What must one think about this mass of images, which of them are the most interesting? There exists one of them which stands out among the others and which deserves particular attention? It was up to Paul Marteau to answer that question.

            Paul Marteau, grand master cartier of France, is one of the directors of the House of Grimaud whose renown for the manufacture of decks of cards is worldwide. He ignores nothing of what has been said or done with respect to cards. Merely to walk into his office, lined with decks of every kind and from all periods, is sufficient to attest to his competence in such a field. He recognizes their value, he knows how to describe all their particulars with humor. But in his eyes no deck is comparable to the ancient Tarot called “Marseilles,” because, according to him, it conforms most to the tradition and is the richest in analogical meanings. As its design is mystifying and the profundity of its symbols, which can only be appreciated through minute analysis, has resulted in its neglect, Paul Marteau has thought it advisable to call attention to it and to present his interpretation of it to the public.

            This is why he first re-edited it with such care, then composed the present book in which he is eager to show to the reader that nothing in this Tarot has been left to chance, that the designs have been conceived in such a way so as to give a meaning to the smallest details, that the colors are always appropriate for the master idea of each Lame, and that the whole thing reveals a transcending philosophy. His work does not cover, therefore, either the history of the cards or even any critical commentary about the conception of the Tarot of Marseille. He treats solely of its symbolism.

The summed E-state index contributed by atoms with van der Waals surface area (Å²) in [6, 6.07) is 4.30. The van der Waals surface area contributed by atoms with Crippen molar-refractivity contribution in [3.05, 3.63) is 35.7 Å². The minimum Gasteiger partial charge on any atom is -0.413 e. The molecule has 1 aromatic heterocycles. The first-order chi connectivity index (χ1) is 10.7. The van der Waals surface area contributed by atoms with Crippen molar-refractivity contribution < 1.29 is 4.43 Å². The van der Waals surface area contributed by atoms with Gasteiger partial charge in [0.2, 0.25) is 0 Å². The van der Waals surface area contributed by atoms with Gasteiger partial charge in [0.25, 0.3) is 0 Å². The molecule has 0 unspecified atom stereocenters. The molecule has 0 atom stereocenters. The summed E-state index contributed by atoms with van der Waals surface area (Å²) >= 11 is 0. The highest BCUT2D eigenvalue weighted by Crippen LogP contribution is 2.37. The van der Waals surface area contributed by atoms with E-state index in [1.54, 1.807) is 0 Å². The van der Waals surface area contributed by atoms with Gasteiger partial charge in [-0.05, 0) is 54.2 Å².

A delicate operation, which is easily made apparent when considering the difficulties of the problem. Few are the things which one can use as a starting point or for support. As a point of departure, there are some rules of symbolism: it is known, for example, that in general yellow signifies intelligence or spiritual things, blue psychism or a mystic state, red the passions or the appetites. In support of this, there are commentaries published on similar Tarots, but besides that most of them are only concerned with the 22 Majors and leave the 56 Minor Arcana in the dark, they scarcely go beyond the philosophy of their authors and their designs are incomplete or distorted, since they have neglected to represent that which they have misunderstood. On the other hand, little is known about the origins of the Tarot of Marseille. Certain characteristics of design, the form of costume and of the faces lead one to suppose that it goes back to the middle of the 16th century and that it has been traced to Germany. According to the occult tradition, it would a reproduction, adapted to the clothing of the present epoque, of a more ancient Tarot belonging to the Greeks in Phocee—the ancient Marseille—who themselves took it from the Egyptians.